So in today's post I'm going to talk about the Kickstarter campaign I started at the beginning of the month and my general thoughts and reflections on the entire experience. Hopefully if you're considering doing your own Kickstarter campaign then some of these tips may help you with your campaign.web comic for a few months and had a modest audience.This leads me to my first tip.
Tip #1: Have a clear goal
I had started reaching out to comic book stores to stock a few issues of Journey to the Middle Kingdom. I also wanted to have books on hand to sell online. I also wanted to start promoting the comic and to figure out which marketing techniques work and what kind of people would be interested in reading about 3 teenagers and magical calligraphy brushes. With all these goals in mind, I thought doing a Kickstarter campaign would hit all these notes.
Before you start you need to clearly define all your goals, not just the monetary ones. Do you want to expand your readership? Do you want to develop new promotion techniques? Think about this clearly because it will guide where you put your energy.
Tip #2 Prep, prep, prep
The amount of prep work a Kickstarter requires is not obvious. It's not just getting your project page to look snazzy. You need:
- A project video. Don't let anyone tell you otherwise.
- Images that are share-able on social media.
- Press releases.
- A list of influencers: people who have podcasts or blogs that you can reach out to.
- Local events you can participate in.
I kept information in an Excel spread sheet and would have it available as a Google Doc so whenever an idea popped into my head I could easily add to the list. I also had to scour Twitter and the Google Webs to try and find who to reach out to. Always remind yourself that there is NO deadline for you to get started. The best day to launch is the day you're ready. I had all emails, images, everything ready to go for after I pressed the launch button.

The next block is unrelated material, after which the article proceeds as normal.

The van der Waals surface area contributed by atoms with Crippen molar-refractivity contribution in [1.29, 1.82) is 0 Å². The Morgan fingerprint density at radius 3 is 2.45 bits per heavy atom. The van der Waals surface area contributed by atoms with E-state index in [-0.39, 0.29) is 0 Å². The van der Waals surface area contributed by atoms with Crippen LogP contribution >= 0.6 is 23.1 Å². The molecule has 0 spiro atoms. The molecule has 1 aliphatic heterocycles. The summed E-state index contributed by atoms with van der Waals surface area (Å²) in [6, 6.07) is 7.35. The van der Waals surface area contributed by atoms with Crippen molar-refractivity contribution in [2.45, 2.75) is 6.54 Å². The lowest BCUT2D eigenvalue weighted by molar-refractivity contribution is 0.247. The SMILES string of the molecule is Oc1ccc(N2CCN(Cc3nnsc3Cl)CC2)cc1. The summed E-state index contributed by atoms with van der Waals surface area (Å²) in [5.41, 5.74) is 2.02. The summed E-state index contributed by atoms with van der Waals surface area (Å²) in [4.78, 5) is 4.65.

Tip #3 You better know your budget
I reached out to 5 different printers and talked with some local comic book store owners to talk about how they handle sending comics to their customers. I didn't know about comic mailers, boarding and backing, and how much shipping cost, but I learned fast. You need to know every detail of your costs. Get a clear quote from the printer and order a proof to make sure you like the look and feel of the final product. Budget for shipping, but also budget for the materials needed to ship everything out. What about advertising? I set a maximum limit I would spend on advertising because I figure new things would pop up and I didn't want to have to pass them up because I hadn't initially budgeted for them.
After you budget you can plan your reward tiers accordingly. For me, my main idea was to make everything affordable. After all, I am a new writer for a new product that doesn't have a track record. Few people are likely to pay $20-25 for a comic that no one knows anything about. Budgeting helped me get a target of $10 for the print version which I figured newcomers might shell out for an indie comic.
I also figured out shipping to Europe and general international shipping so those costs wouldn't sneak up on me. There are plenty of websites that help you estimate shipping costs, but nothing beats going down to the post office with the actual comic in hand, weighing it, and knowing the exact cost.
Tip #4 Your Comic Isn't For Everyone
As a creator you have a special relationship to your own work. You put your blood, sweat and tears into it. You saw it come into reality from the ether. The thing is, if you were to simultaneously show your comic to every human being on Earth, a huge chunk would not be interested. This is normal. There are few things that are universal, like bacon. This is tough for newcomers because you don't have a group of dedicated readers, but thinking about other things people might be interested is a way to narrow down your audience. And you need to do this, because your energy needs to be focused so you're getting the most return for your time.